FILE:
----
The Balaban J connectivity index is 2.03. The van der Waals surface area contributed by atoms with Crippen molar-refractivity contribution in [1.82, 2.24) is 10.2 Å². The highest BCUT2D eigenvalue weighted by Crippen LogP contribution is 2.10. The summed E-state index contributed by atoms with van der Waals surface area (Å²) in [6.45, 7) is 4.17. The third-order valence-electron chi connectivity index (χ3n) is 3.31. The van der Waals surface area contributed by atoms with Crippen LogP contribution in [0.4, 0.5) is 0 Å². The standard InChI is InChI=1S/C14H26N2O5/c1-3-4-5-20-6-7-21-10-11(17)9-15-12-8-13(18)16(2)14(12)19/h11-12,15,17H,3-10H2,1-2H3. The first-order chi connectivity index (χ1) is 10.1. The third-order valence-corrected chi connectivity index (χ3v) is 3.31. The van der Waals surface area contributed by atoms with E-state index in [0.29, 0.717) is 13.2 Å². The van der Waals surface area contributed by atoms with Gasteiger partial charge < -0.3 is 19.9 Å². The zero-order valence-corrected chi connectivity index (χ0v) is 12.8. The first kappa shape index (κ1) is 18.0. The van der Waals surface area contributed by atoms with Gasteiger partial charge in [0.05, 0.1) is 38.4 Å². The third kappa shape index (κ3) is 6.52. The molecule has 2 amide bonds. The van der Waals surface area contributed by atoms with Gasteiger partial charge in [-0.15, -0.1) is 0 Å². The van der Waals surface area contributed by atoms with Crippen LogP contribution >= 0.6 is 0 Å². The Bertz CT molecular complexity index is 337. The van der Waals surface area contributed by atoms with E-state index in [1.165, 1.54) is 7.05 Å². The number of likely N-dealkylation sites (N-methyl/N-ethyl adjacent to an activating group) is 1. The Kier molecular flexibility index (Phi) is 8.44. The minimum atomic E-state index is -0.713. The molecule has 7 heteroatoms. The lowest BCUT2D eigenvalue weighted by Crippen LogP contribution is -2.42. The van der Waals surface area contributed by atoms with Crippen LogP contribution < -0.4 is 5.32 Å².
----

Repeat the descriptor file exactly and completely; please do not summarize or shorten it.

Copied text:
The Balaban J connectivity index is 2.03. The van der Waals surface area contributed by atoms with Crippen molar-refractivity contribution in [1.82, 2.24) is 10.2 Å². The highest BCUT2D eigenvalue weighted by Crippen LogP contribution is 2.10. The summed E-state index contributed by atoms with van der Waals surface area (Å²) in [6.45, 7) is 4.17. The third-order valence-electron chi connectivity index (χ3n) is 3.31. The van der Waals surface area contributed by atoms with Crippen LogP contribution in [0.4, 0.5) is 0 Å². The standard InChI is InChI=1S/C14H26N2O5/c1-3-4-5-20-6-7-21-10-11(17)9-15-12-8-13(18)16(2)14(12)19/h11-12,15,17H,3-10H2,1-2H3. The first-order chi connectivity index (χ1) is 10.1. The third-order valence-corrected chi connectivity index (χ3v) is 3.31. The van der Waals surface area contributed by atoms with E-state index in [0.29, 0.717) is 13.2 Å². The van der Waals surface area contributed by atoms with Gasteiger partial charge < -0.3 is 19.9 Å². The zero-order valence-corrected chi connectivity index (χ0v) is 12.8. The first kappa shape index (κ1) is 18.0. The van der Waals surface area contributed by atoms with Gasteiger partial charge in [0.05, 0.1) is 38.4 Å². The third kappa shape index (κ3) is 6.52. The molecule has 2 amide bonds. The van der Waals surface area contributed by atoms with Gasteiger partial charge in [-0.15, -0.1) is 0 Å². The van der Waals surface area contributed by atoms with Crippen LogP contribution >= 0.6 is 0 Å². The Bertz CT molecular complexity index is 337. The van der Waals surface area contributed by atoms with E-state index in [1.165, 1.54) is 7.05 Å². The number of likely N-dealkylation sites (N-methyl/N-ethyl adjacent to an activating group) is 1. The Kier molecular flexibility index (Phi) is 8.44. The minimum atomic E-state index is -0.713. The molecule has 7 heteroatoms. The lowest BCUT2D eigenvalue weighted by Crippen LogP contribution is -2.42. The van der Waals surface area contributed by atoms with Crippen LogP contribution < -0.4 is 5.32 Å².